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Geography & Topography

Capital: Tirana

Population: 3,215,988 people

Area: 28,748 km²

Language: Albanian

Religion: Islam (70%), Orthodox Christianity (20%) & Roman Catholic (10%)

Currency: Lek


Officially known as the Republic of Albania, this sovereign state is located in Southeast Europe. Albania shares borders with Kosovo, Republic of Macedonia and Greece. The country’s population consists of 2.8 million people. Albania has a coastline 476 km in length which extends across both the Adriatic and Ionian Seas. Climate along the coastline is generally Mediterranean with mild winters and dry summers. Lake Ohrid which is one of Europe’s oldest and deepest lakes partly lies within the border of Eastern Albania. The lake is important due to its biological significance and is home to more than 200 endemic species. It was declared a UNESCO world heritage site in 1979. Albania has rich biological diversity despite the country’s relatively small size. There are over 3250 plant species in Albania, which is approximately 30% of the entire flora species of Europe. The population of Albania is considered relatively young, in comparison to the rest of Europe (Median age: 28.9 years).


Performing Arts


Albanian music displays a variety of influences. There are major stylistic differences between the music that is played in the north, as compared to that played in the south. Albania’s music draws influence from most its neighbouring countries, Greece in particular.

The most recognisable instruments in traditional Albanian music are:



The Lahuta is a single-stringed instrument considered to be primitive due to its simplistic structure. The instrument is held vertically between the player’s knees whilst the left hand strums the string. Strings are never pressed down allowing for a harmonic sound to be produced. The Lahuta is traditionally used by the Gheg Albanians in the north. Traditionally the Lahuta is accompanied by epic songs or epic poetry. Masters of the instrument who preserve its tradition generally tend to be of the older generation living in more rural areas.




The Ciftelia is a string instrument of Turkish origin. The instrument tends to be played at Albanian weddings. Its use is just as prevalent as the Lahuta and is also often used to accompany epic songs and poems. Ciftelias come in various sizes and lengths. The Ciftelia is traditionally tuned to the 2 highest notes on a guitar: E and B.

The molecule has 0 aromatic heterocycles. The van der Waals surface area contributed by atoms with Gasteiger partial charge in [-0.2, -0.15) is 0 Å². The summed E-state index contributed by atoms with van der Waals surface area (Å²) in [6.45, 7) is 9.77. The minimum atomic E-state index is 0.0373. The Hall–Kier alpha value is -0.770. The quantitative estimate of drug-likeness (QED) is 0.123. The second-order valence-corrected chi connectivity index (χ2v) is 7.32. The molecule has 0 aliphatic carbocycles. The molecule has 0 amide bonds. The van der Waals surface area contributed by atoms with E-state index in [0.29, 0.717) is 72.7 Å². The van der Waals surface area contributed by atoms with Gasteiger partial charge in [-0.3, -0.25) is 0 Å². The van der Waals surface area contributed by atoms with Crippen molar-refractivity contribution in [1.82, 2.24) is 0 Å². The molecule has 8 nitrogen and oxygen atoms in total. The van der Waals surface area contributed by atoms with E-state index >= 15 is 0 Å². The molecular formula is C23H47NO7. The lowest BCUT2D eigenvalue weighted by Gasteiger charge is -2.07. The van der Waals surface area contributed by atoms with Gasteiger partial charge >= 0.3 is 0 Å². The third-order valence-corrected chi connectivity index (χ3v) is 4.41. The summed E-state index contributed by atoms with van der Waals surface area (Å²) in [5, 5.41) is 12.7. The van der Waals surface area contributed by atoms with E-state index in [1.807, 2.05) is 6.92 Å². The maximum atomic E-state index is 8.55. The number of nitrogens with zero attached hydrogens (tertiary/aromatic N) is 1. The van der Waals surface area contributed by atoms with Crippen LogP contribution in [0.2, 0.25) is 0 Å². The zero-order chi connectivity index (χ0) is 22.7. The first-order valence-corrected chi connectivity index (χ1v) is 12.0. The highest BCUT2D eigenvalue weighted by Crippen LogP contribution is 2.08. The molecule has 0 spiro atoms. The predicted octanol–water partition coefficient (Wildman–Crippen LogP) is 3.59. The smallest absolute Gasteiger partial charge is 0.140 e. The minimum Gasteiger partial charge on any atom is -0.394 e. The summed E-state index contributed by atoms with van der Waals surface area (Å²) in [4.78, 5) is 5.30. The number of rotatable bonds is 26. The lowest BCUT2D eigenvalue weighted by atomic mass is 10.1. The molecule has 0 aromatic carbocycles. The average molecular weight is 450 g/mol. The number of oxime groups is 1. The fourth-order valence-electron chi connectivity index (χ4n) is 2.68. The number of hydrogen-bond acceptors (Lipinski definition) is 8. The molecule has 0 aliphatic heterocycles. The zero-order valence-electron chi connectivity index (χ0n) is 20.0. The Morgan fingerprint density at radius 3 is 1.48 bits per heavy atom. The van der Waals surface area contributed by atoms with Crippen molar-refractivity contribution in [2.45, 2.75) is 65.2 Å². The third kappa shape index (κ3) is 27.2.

This dance is named after the Albanian heroine Shote Galica, a warrior who fought in numerous battles to protect the country and   defend it against outside forces. The dance involves quick steps set to fast-paced music. The dance is traditionally performed by Albanians, however it is also extremely popular in the neighbouring region of Kosovo. Shota is traditionally danced during weddings, ceremonies or other special events.

Dance of Osman Taka

This dance form is especially popular amongst the Cham Albanians in the Northern region. The dance is linked with a man named Osman Taka, a well-known dancer who fought against opposing Ottoman forces. The dance is performed to a rigidly-defined tempo and demands highly technical skills along with physical strength.






Some interesting facts:

  • Mother Theresa, Nobel Peace Prize Winner and beatified nun, was of Albanian descent
  • Albania was listed as the Lonely Planet Guide’s #1 destination to visit in 2011
  • Since gaining independence in 1912 till the present day, the Albanian flag has been modified 9 times
  • The national symbol of Albania is the Golden Eagle




Albanian Community in Australia:

More information on the Albanian community: